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B.C. rules for masks, barriers to ease with COVID-19 vaccination

Coronavirus precautions won’t be gone immediately on July 1
Provincial health officer Dr. Bonnie Henry says B.C. has reached a level of immunity where COVID-19 mask rules can be eased for those who have been vaccinated. THE CANADIAN PRESS/Darryl Dyck

As the B.C. government prepares to move to step three of its COVID-19 public health rules this week, vaccinated people will have more options for going without face masks this summer.

Barriers and infection procedures for retail stores and other workplaces will stay in place as businesses make a transition from pandemic rules to a more general cleaning and employee health plan for communicable diseases, provincial health officer Dr. Bonnie Henry says.

“We are at the point where I believe it is important that we take away orders as soon as we can and that we take what we call the least restrictive means,” Henry said June 28, as the province prepares to move to step three of its reopening plan starting July 1. “So we will be moving to guidance again around where it is important, where are the conditions that it is important for people to continue to wear a mask, to have all of those layers of protection, and where, if you are immunized, you may not need to rely on that last layer of protection any more.”

Pandemic protection measures all but eliminated the 2020-21 seasonal influenza that typically circulates in the fall and winter, and WorkSafeBC has a new mandate to adapt its cleaning, hand-washing and other infection control measures to consider all communicable diseases by the fall.

“We’re not expecting employers to immediately, on the 1st of July, take away all the precautions and safeguards that they were employing for the last 15 months, but to work with their workers to transition away from those,” WorkSafeBC head of prevention services Al Johnson told The Canadian Press June 28.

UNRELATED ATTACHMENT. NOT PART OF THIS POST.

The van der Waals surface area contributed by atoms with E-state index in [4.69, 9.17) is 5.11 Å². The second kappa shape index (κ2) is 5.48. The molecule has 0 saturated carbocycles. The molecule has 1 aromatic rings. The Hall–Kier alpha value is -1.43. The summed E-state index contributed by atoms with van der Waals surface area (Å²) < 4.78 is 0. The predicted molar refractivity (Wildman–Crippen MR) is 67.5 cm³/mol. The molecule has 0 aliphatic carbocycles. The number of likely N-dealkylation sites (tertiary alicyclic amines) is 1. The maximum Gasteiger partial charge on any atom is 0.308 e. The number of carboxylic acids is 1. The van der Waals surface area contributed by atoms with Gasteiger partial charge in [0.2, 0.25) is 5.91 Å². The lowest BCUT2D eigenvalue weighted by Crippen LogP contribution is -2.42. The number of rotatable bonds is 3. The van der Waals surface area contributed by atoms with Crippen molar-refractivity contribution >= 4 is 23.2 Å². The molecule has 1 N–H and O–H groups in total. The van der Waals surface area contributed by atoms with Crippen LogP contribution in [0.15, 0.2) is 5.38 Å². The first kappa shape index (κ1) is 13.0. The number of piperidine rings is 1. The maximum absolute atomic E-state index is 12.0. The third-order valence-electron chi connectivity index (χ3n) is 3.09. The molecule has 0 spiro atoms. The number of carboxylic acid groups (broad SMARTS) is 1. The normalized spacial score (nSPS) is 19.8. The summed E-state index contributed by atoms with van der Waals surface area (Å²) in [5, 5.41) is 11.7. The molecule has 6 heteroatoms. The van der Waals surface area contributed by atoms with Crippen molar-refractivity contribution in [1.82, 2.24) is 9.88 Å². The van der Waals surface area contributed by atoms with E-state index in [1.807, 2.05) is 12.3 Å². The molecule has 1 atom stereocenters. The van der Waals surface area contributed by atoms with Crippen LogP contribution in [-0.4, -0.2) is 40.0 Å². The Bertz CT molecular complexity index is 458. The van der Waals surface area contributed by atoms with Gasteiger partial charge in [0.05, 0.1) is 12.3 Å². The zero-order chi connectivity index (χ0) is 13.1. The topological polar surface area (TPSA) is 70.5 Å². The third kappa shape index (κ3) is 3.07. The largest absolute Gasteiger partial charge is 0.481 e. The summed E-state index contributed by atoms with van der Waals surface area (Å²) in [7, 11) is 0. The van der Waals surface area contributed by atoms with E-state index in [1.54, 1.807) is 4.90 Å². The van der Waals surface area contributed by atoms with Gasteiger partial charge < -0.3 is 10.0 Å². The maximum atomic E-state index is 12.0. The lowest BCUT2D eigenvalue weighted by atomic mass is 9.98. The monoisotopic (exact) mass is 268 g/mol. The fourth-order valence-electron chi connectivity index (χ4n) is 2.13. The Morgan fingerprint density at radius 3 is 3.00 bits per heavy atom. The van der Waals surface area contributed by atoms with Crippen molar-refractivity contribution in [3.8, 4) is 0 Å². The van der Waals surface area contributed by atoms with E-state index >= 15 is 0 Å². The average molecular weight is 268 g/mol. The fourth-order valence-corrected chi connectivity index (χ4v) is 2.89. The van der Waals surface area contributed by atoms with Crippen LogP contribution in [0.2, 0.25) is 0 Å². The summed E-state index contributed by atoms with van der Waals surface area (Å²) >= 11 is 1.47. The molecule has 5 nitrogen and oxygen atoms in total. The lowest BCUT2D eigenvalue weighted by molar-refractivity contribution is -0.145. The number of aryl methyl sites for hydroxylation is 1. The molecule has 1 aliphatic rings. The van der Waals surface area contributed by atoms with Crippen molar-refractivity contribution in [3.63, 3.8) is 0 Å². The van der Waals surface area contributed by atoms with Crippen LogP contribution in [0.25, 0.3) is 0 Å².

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Henry said easing mask rules is an incentive for people to carry on and get two doses of vaccine, as businesses prepare for a transition with employees who have a right to refuse unsafe work.

“There are some workplaces we’ve identified that are higher risk for transmission of infections, and that was really exposed during this pandemic where it is important that people have the agency to stay home if they’re sick,” Henry said. “Part of that is having paid sick leave.

“We also know that barriers can be very helpful in some situations, and some of them will remain. Certainly in some workplaces, barriers will be in place for the next few weeks because we aren’t at the place where transmission is low enough and second doses are high enough.”


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